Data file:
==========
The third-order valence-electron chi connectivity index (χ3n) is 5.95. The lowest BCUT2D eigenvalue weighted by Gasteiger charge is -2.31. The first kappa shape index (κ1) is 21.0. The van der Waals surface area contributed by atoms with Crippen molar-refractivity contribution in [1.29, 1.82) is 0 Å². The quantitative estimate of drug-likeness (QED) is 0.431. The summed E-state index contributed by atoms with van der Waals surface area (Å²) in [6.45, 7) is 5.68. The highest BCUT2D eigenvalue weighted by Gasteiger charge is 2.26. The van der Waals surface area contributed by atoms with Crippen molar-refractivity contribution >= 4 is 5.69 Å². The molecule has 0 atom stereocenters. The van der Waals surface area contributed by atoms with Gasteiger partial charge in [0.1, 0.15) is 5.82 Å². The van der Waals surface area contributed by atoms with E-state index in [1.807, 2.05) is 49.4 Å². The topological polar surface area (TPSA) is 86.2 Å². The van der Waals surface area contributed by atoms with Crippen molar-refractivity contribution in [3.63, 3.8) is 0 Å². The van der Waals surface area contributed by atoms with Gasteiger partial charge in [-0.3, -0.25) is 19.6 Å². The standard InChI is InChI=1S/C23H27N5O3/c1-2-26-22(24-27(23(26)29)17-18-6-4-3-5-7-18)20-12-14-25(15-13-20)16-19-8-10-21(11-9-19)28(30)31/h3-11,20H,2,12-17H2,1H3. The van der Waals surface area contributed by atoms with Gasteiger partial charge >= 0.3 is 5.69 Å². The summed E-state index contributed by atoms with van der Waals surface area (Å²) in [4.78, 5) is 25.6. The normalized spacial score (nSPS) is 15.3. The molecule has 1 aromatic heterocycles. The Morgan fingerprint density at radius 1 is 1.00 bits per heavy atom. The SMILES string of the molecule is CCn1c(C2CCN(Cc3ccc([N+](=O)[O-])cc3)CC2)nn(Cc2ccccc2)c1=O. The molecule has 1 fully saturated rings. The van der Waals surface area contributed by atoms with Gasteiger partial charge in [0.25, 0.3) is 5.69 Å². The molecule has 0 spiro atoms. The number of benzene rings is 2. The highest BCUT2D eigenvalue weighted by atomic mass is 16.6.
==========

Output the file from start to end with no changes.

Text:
The third-order valence-electron chi connectivity index (χ3n) is 5.95. The lowest BCUT2D eigenvalue weighted by Gasteiger charge is -2.31. The first kappa shape index (κ1) is 21.0. The van der Waals surface area contributed by atoms with Crippen molar-refractivity contribution in [1.29, 1.82) is 0 Å². The quantitative estimate of drug-likeness (QED) is 0.431. The summed E-state index contributed by atoms with van der Waals surface area (Å²) in [6.45, 7) is 5.68. The highest BCUT2D eigenvalue weighted by Gasteiger charge is 2.26. The van der Waals surface area contributed by atoms with Crippen molar-refractivity contribution >= 4 is 5.69 Å². The molecule has 0 atom stereocenters. The van der Waals surface area contributed by atoms with Gasteiger partial charge in [0.1, 0.15) is 5.82 Å². The van der Waals surface area contributed by atoms with E-state index in [1.807, 2.05) is 49.4 Å². The topological polar surface area (TPSA) is 86.2 Å². The van der Waals surface area contributed by atoms with Crippen molar-refractivity contribution in [3.63, 3.8) is 0 Å². The van der Waals surface area contributed by atoms with Gasteiger partial charge in [-0.3, -0.25) is 19.6 Å². The standard InChI is InChI=1S/C23H27N5O3/c1-2-26-22(24-27(23(26)29)17-18-6-4-3-5-7-18)20-12-14-25(15-13-20)16-19-8-10-21(11-9-19)28(30)31/h3-11,20H,2,12-17H2,1H3. The van der Waals surface area contributed by atoms with Gasteiger partial charge >= 0.3 is 5.69 Å². The summed E-state index contributed by atoms with van der Waals surface area (Å²) in [4.78, 5) is 25.6. The normalized spacial score (nSPS) is 15.3. The molecule has 1 aromatic heterocycles. The Morgan fingerprint density at radius 1 is 1.00 bits per heavy atom. The SMILES string of the molecule is CCn1c(C2CCN(Cc3ccc([N+](=O)[O-])cc3)CC2)nn(Cc2ccccc2)c1=O. The molecule has 1 fully saturated rings. The van der Waals surface area contributed by atoms with Gasteiger partial charge in [0.25, 0.3) is 5.69 Å². The molecule has 0 spiro atoms. The number of benzene rings is 2. The highest BCUT2D eigenvalue weighted by atomic mass is 16.6.